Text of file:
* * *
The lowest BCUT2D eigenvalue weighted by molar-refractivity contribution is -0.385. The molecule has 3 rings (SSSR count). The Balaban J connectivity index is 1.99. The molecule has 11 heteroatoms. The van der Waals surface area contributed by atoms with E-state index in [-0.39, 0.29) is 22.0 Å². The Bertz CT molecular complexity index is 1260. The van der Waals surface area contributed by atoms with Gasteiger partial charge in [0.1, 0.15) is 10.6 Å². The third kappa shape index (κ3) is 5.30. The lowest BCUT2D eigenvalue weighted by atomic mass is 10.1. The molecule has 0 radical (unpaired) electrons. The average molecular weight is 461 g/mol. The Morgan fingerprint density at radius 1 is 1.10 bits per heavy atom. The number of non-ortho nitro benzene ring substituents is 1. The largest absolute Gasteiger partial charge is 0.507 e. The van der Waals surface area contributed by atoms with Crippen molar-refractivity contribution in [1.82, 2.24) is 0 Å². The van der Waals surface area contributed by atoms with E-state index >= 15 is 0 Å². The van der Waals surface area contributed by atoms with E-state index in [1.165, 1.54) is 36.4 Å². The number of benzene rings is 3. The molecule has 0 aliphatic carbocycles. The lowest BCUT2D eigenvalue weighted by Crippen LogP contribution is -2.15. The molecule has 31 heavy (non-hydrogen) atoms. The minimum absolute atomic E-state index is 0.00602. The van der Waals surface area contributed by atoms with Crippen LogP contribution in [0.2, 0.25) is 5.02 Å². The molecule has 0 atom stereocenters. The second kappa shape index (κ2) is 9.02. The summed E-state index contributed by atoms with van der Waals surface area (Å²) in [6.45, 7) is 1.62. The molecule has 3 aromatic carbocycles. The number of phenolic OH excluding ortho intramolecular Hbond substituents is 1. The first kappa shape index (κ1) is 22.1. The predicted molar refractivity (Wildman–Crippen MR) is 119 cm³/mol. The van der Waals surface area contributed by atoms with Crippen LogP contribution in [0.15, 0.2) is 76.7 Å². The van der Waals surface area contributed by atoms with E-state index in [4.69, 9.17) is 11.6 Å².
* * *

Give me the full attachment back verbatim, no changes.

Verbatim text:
The lowest BCUT2D eigenvalue weighted by molar-refractivity contribution is -0.385. The molecule has 3 rings (SSSR count). The Balaban J connectivity index is 1.99. The molecule has 11 heteroatoms. The van der Waals surface area contributed by atoms with E-state index in [-0.39, 0.29) is 22.0 Å². The Bertz CT molecular complexity index is 1260. The van der Waals surface area contributed by atoms with Gasteiger partial charge in [0.1, 0.15) is 10.6 Å². The third kappa shape index (κ3) is 5.30. The lowest BCUT2D eigenvalue weighted by atomic mass is 10.1. The molecule has 0 radical (unpaired) electrons. The average molecular weight is 461 g/mol. The Morgan fingerprint density at radius 1 is 1.10 bits per heavy atom. The number of non-ortho nitro benzene ring substituents is 1. The largest absolute Gasteiger partial charge is 0.507 e. The van der Waals surface area contributed by atoms with Crippen molar-refractivity contribution in [1.82, 2.24) is 0 Å². The van der Waals surface area contributed by atoms with E-state index >= 15 is 0 Å². The van der Waals surface area contributed by atoms with E-state index in [1.165, 1.54) is 36.4 Å². The number of benzene rings is 3. The molecule has 0 aliphatic carbocycles. The lowest BCUT2D eigenvalue weighted by Crippen LogP contribution is -2.15. The molecule has 31 heavy (non-hydrogen) atoms. The minimum absolute atomic E-state index is 0.00602. The van der Waals surface area contributed by atoms with Crippen LogP contribution in [0.2, 0.25) is 5.02 Å². The molecule has 0 atom stereocenters. The second kappa shape index (κ2) is 9.02. The summed E-state index contributed by atoms with van der Waals surface area (Å²) in [6.45, 7) is 1.62. The molecule has 3 aromatic carbocycles. The number of phenolic OH excluding ortho intramolecular Hbond substituents is 1. The first kappa shape index (κ1) is 22.1. The predicted molar refractivity (Wildman–Crippen MR) is 119 cm³/mol. The van der Waals surface area contributed by atoms with Crippen LogP contribution in [0.15, 0.2) is 76.7 Å². The van der Waals surface area contributed by atoms with E-state index in [4.69, 9.17) is 11.6 Å².